If the polls are correct, the only thing Democratic gubernatorial wannabe Creigh Deeds will win in next month’s election is an award for one of the worst-run campaigns in the Commonwealth’s history.
Republican Robert F. McDonnell has taken a commanding lead over R. Creigh Deeds in the race for governor of Virginia as momentum the Democrat had built with an attack on his opponent’s conservative social views has dissipated, according to a new Washington Post poll.
McDonnell leads 53 to 44 percent among likely voters, expanding on the four-point lead he held in mid-September. Deeds’s advantage with female voters has all but disappeared, and McDonnell has grown his already wide margin among independents. Deeds, a state senator from western Virginia, is widely seen by voters as running a negative campaign, a finding that might indicate that his aggressive efforts to exploit McDonnell’s 20-year-old graduate thesis are turning voters away.
Much of the movement since last month has come in Northern Virginia, where Deeds’s 17-point lead has been whittled significantly, even in the area’s left-leaning inner suburbs.
The poll indicates that the GOP is well-positioned to emphatically end a recent Democratic winning streak, with Republicans Bill Bolling and Ken Cuccinelli each holding identical 49 to 40 percent leads over Democrats Jody Wagner and Steve Shannon for lieutenant governor and attorney general.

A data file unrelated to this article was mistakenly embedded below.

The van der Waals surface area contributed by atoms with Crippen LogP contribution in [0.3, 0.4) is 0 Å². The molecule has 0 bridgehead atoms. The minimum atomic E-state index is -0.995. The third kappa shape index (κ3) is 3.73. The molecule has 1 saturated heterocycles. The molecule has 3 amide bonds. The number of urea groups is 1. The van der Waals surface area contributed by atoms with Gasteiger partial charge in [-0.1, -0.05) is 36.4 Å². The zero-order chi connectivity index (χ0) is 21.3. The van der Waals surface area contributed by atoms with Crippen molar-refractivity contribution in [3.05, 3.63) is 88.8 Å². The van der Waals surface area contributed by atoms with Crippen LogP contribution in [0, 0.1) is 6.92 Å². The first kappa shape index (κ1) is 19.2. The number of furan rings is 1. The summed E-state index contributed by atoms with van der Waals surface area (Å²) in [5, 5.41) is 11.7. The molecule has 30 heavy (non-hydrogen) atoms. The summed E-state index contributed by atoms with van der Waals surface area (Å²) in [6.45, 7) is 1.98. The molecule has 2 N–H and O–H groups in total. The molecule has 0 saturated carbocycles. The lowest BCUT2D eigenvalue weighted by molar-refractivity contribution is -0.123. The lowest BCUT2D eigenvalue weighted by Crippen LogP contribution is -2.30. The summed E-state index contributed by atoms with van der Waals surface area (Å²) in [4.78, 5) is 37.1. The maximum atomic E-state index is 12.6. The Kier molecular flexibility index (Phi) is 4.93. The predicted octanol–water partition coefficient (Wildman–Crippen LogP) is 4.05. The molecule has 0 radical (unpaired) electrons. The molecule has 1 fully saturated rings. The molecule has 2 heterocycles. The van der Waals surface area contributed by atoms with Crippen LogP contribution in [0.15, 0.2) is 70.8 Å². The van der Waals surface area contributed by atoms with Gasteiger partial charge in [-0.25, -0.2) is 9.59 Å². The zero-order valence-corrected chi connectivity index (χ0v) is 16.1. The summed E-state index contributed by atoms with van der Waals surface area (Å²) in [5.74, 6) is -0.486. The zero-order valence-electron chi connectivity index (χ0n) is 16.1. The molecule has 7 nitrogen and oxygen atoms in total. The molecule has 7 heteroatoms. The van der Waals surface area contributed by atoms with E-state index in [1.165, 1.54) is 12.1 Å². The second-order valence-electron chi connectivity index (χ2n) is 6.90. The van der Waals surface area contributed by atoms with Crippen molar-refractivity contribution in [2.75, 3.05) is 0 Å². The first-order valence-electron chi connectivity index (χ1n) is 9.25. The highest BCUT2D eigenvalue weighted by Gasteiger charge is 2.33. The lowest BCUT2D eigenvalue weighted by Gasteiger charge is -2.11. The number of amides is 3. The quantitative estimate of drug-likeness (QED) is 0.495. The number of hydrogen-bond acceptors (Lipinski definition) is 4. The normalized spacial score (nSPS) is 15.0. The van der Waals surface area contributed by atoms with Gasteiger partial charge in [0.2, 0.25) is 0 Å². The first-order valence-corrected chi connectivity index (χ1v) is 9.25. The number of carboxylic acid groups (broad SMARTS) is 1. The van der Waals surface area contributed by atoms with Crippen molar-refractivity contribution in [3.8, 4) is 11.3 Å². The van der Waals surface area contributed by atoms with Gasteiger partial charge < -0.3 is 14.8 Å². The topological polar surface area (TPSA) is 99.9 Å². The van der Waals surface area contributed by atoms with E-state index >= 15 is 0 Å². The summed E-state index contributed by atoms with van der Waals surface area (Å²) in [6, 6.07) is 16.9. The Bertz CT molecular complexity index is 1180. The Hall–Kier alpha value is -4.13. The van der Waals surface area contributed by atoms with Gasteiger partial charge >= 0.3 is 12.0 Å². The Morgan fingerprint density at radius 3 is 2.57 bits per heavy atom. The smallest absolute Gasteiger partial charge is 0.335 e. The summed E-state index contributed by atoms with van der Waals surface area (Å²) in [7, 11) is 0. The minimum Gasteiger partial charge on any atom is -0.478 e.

When the post-mortems begin after this election, the pundits and prognosticators will shake their heads and wonder: What happened? In Deeds’s case, the question should be: What didn’t happen?
With less than a month to go before the election, the Deeds campaign is in the crapper because the candidate ran a crappy campaign. From start to finish, his run for office will serve political science classes with a textbook study on how to lose an election.
The Post story continues:
The survey reflects the trend of the campaign over recent weeks. After being on the defensive since his thesis was published in late August, McDonnell has been able to retake momentum by focusing on issues, such as the economy and transportation, and articulating his vision to voters. McDonnell has been aided by airing twice as many campaign ads in Northern Virginia.
By double-digit margins, voters say that he would better handle virtually every major issue facing Virginians, including transportation, taxes, education, the state budget and the economy. Only on issues of special concern to women does Deeds hold a tepid 47 to 41 point advantage.
Also in recent weeks, Deeds has struggled in several appearances in Northern Virginia, including a debate last month in Fairfax County that he followed by bungling questions from reporters about whether he supports a tax increase. That lengthy scene has been turned into a campaign commercial by Republicans and is airing across the state.
Deeds screwed up early by trying to turn the election into a referendum on former President George W. Bush and the economic policies of that administration. He forgot the first rule of elections: All politics is local. Voters don’t give a damn about a past President when it comes to a state election. They want to know what the leadership in Richmond is going to do to help them.
All indicators point to a loss by Deeds in November and a sweep of the top offices by a Republican Party that was declared DOA just a year ago.
McDonnell is a flawed candidate with a checkered past but he has run a better campaign than his opponent. That’s what will matter on election day.